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News-Sentinel.com Your Town. Your Voice.

Yes, abortion reversal will work

Copyright 2014 The Associated Press. All rights reserved. This material may not be published, broadcast, rewritten or redistributed.The Associated Press
Monday, February 27, 2017 05:31 am
On Feb. 15 I testified before the Indiana House Public Policy Committee on House Bill (HB) 1128, a bill that offers women abortion pill reversal information. Planned Parenthood, Indiana’s largest abortion business, unsuccessfully attempted to stop the bill in committee, calling abortion reversal “junk science.” They must have been thrilled to see the Associated Press include their talking points in an article titled, “Experts: Science Behind ‘Abortion Reversal’ Is Flawed.” that appeared in this paper on Thursday. Since the AP reporter failed to offer a fair shake to the pro-life side of the issue, let me share what abortion reversal is all about and why a bill informing women is good policy. As the president of the American Association of Pro-life Obstetricians and Gynecologists, a practicing OB/GYN serving Northeast Indiana women and a member of the Abortion Pill Reversal Network, I have studied abortion pill reversal extensively. Roughly a third of women seeking abortions choose chemical, or medical abortion, to end their pregnancies. This abortion is a two-step process. A woman takes RU-486, or mifeprex, at an abortion facility. This pill blocks progesterone, a crucial hormone needed in early fetal development. Then 48-72 hours later she takes another drug, misoprostol, which causes uterine contractions and expulsion of her developing child.

Since 2006, the Abortion Pill Reversal Network has been helping women who changed their mind shortly after starting the abortion to go on to deliver healthy babies. There is a little boy here in Northeast Indiana approaching his first birthday who wouldn’t be here if not for abortion pill reversal. His mother, like many women, found herself unexpectedly pregnant while trying to finish school. She pursued an abortion at Planned Parenthood. She told me the moment she left the clinic after taking the first pill, she regretted her decision. She went home and searched for reversal options. The Abortion Pill Reversal Network referred her to me and we started the reversal protocol before she took the second pill.

The abortion pill reversal protocol involves giving women large doses of progesterone in order to counteract the first pill. Abortion proponents argue any woman wishing to stop her abortion after the first pill should just skip the second pill and do nothing. They say in at least 30 percent of cases her pregnancy will continue. But the abortion pill reversal protocol offers success in at least 60 percent of cases; shouldn’t women be aware that treatment using progesterone to reverse an abortion exists?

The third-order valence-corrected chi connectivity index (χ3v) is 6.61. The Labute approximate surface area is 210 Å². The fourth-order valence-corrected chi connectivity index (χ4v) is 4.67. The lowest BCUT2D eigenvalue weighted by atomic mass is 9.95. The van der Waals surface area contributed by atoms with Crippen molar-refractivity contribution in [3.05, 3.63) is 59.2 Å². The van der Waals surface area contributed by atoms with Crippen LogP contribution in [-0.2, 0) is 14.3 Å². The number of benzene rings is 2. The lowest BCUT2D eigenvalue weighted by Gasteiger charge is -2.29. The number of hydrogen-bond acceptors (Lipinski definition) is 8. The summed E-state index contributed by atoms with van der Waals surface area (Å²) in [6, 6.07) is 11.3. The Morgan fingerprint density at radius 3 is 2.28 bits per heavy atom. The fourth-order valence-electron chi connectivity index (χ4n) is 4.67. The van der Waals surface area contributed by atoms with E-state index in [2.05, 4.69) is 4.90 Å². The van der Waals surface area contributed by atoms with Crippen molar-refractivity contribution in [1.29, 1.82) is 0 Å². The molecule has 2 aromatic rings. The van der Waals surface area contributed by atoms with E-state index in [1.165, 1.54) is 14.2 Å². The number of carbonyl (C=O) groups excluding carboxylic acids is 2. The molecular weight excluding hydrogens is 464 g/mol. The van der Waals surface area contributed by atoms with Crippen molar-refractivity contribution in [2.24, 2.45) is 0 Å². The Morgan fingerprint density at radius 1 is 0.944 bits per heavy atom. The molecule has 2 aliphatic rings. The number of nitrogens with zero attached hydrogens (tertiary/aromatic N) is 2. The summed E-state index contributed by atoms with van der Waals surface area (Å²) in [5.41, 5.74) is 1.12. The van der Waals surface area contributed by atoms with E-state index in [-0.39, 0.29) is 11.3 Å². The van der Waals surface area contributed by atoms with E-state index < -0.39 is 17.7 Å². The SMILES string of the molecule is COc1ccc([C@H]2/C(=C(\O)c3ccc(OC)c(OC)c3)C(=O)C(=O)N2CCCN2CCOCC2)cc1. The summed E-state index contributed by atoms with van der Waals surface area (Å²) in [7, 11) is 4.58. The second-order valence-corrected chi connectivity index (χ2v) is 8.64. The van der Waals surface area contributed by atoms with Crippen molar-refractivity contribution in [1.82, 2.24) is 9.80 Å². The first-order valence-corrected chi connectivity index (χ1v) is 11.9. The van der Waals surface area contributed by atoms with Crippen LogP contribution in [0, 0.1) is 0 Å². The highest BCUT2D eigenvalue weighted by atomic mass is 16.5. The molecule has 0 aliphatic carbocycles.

Progesterone is safe. It’s been studied. In fact, the founder of the Abortion Reversal Network, Dr. George Delgado, applied to his Institutional Review Board for approval to do a research study on the abortion pill reversal protocol. He was told that was unnecessary. Approval isn’t needed because progesterone is not an experimental drug. The forms of progesterone being used in abortion pill reversal are already FDA-approved for use throughout pregnancy.

One argument against abortion pill reversal, as stated in the AP article, is that progesterone injections and doctor visits can cost up to $1,000. Historically, our society hasn’t judged a person’s life by their healthcare costs. We shouldn’t start now. Doing everything we can to save a child with cancer or a diabetes diagnosis will certainly cost more than $1,000, but it’s worth it.

It’s also worth trying this simple abortion reversal protocol to save a child’s life if there are no harmful effects to mother or child. In 2015, the same legislative body considering HB 1128 passed a “right to try” law that allows doctors to use experimental drugs on terminally ill patients. Doctors use many medication protocols solely based on case reports because it is a situation where it would be unethical to do a randomized, controlled trial. In the case of abortion pill reversal, it would be unethical to do a randomized, controlled trial and use a placebo for a woman who regrets her abortion.

The AP article claims, “Women rarely change their minds before completing the treatment.” I take issue with the term, “rarely.” Soon the Abortion Pill Reversal Network will publish a report about 300 successful abortion pill reversals. These are 300 women who regretted their abortions. These are 300 children who are alive today after nearly being aborted. How many more women would choose reversal if they knew it was an option?

HB 1128 informs women who are seeking chemical abortions that abortion reversal may be possible, should she change her mind. It places no additional burden on the abortion business. It doesn’t block access to abortion. Abortion pill reversal information empowers women. I urge the Indiana legislature to pass this bill. I’m glad we are talking about this issue. But as we talk about it, your readers deserve to have balanced reporting – a child’s life may depend on it.

Christina Francis, MD, is a practicing OB/GYN in Fort Wayne and president of the American Association of Pro-Life Obstetricians and Gynecologists. 


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